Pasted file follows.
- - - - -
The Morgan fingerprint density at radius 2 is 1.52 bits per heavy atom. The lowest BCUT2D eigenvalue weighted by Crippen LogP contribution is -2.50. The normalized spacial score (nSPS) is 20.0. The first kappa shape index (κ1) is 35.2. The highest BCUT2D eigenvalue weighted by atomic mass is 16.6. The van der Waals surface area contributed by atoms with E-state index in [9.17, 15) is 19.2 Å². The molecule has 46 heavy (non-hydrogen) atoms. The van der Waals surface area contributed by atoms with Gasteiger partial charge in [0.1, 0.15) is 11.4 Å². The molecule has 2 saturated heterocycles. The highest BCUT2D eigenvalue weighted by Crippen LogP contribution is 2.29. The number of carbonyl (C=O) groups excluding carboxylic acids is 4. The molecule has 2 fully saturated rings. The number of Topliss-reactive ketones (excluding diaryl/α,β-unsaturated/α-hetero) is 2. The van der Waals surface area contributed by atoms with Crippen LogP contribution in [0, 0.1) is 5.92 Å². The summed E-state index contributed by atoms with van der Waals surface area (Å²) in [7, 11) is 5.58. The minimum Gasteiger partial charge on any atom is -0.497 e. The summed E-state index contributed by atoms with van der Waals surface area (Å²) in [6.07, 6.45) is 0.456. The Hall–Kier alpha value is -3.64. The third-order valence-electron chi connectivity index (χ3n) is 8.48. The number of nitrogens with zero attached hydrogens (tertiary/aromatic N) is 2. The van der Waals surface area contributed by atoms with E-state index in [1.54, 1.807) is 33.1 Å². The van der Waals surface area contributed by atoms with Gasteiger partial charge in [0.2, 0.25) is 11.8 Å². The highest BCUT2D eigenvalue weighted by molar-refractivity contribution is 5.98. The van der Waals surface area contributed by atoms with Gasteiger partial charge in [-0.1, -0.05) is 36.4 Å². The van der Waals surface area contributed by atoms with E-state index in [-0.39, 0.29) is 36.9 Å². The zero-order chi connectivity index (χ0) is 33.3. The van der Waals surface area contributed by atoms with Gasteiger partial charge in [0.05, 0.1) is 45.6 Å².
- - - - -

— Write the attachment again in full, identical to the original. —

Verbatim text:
The Morgan fingerprint density at radius 2 is 1.52 bits per heavy atom. The lowest BCUT2D eigenvalue weighted by Crippen LogP contribution is -2.50. The normalized spacial score (nSPS) is 20.0. The first kappa shape index (κ1) is 35.2. The highest BCUT2D eigenvalue weighted by atomic mass is 16.6. The van der Waals surface area contributed by atoms with E-state index in [9.17, 15) is 19.2 Å². The molecule has 46 heavy (non-hydrogen) atoms. The van der Waals surface area contributed by atoms with Gasteiger partial charge in [0.1, 0.15) is 11.4 Å². The molecule has 2 saturated heterocycles. The highest BCUT2D eigenvalue weighted by Crippen LogP contribution is 2.29. The number of carbonyl (C=O) groups excluding carboxylic acids is 4. The molecule has 2 fully saturated rings. The number of Topliss-reactive ketones (excluding diaryl/α,β-unsaturated/α-hetero) is 2. The van der Waals surface area contributed by atoms with Crippen LogP contribution in [0, 0.1) is 5.92 Å². The summed E-state index contributed by atoms with van der Waals surface area (Å²) in [7, 11) is 5.58. The minimum Gasteiger partial charge on any atom is -0.497 e. The summed E-state index contributed by atoms with van der Waals surface area (Å²) in [6.07, 6.45) is 0.456. The Hall–Kier alpha value is -3.64. The third-order valence-electron chi connectivity index (χ3n) is 8.48. The number of nitrogens with zero attached hydrogens (tertiary/aromatic N) is 2. The van der Waals surface area contributed by atoms with E-state index in [1.54, 1.807) is 33.1 Å². The van der Waals surface area contributed by atoms with Gasteiger partial charge in [0.2, 0.25) is 11.8 Å². The highest BCUT2D eigenvalue weighted by molar-refractivity contribution is 5.98. The van der Waals surface area contributed by atoms with Gasteiger partial charge in [-0.1, -0.05) is 36.4 Å². The van der Waals surface area contributed by atoms with E-state index in [-0.39, 0.29) is 36.9 Å². The zero-order chi connectivity index (χ0) is 33.3. The van der Waals surface area contributed by atoms with Gasteiger partial charge in [0.05, 0.1) is 45.6 Å².